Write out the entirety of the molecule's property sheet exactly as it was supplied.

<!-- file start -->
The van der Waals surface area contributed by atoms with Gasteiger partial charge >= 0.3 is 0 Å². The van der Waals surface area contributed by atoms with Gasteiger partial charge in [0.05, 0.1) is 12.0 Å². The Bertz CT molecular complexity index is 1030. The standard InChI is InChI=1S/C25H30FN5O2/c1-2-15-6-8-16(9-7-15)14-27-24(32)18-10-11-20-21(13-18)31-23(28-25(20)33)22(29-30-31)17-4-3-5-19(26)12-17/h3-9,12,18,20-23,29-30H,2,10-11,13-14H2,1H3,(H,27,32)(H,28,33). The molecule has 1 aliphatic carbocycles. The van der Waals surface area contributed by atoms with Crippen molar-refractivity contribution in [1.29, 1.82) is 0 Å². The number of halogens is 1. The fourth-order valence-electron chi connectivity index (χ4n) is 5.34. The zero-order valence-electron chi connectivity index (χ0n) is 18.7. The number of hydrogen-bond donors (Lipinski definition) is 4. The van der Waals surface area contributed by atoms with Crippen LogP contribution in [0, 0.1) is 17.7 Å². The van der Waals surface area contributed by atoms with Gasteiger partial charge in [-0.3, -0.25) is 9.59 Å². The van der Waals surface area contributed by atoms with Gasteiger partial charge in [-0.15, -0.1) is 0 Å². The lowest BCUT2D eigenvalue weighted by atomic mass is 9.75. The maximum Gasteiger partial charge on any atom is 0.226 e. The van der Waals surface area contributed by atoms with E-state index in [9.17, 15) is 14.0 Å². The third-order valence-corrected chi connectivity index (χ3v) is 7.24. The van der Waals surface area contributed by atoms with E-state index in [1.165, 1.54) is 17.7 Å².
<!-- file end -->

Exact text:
The van der Waals surface area contributed by atoms with Gasteiger partial charge >= 0.3 is 0 Å². The van der Waals surface area contributed by atoms with Gasteiger partial charge in [0.05, 0.1) is 12.0 Å². The Bertz CT molecular complexity index is 1030. The standard InChI is InChI=1S/C25H30FN5O2/c1-2-15-6-8-16(9-7-15)14-27-24(32)18-10-11-20-21(13-18)31-23(28-25(20)33)22(29-30-31)17-4-3-5-19(26)12-17/h3-9,12,18,20-23,29-30H,2,10-11,13-14H2,1H3,(H,27,32)(H,28,33). The molecule has 1 aliphatic carbocycles. The van der Waals surface area contributed by atoms with Crippen molar-refractivity contribution in [1.29, 1.82) is 0 Å². The number of halogens is 1. The fourth-order valence-electron chi connectivity index (χ4n) is 5.34. The zero-order valence-electron chi connectivity index (χ0n) is 18.7. The number of hydrogen-bond donors (Lipinski definition) is 4. The van der Waals surface area contributed by atoms with Crippen LogP contribution in [0, 0.1) is 17.7 Å². The van der Waals surface area contributed by atoms with Gasteiger partial charge in [-0.3, -0.25) is 9.59 Å². The van der Waals surface area contributed by atoms with Gasteiger partial charge in [-0.15, -0.1) is 0 Å². The lowest BCUT2D eigenvalue weighted by atomic mass is 9.75. The maximum Gasteiger partial charge on any atom is 0.226 e. The van der Waals surface area contributed by atoms with E-state index in [9.17, 15) is 14.0 Å². The third-order valence-corrected chi connectivity index (χ3v) is 7.24. The van der Waals surface area contributed by atoms with E-state index in [1.165, 1.54) is 17.7 Å².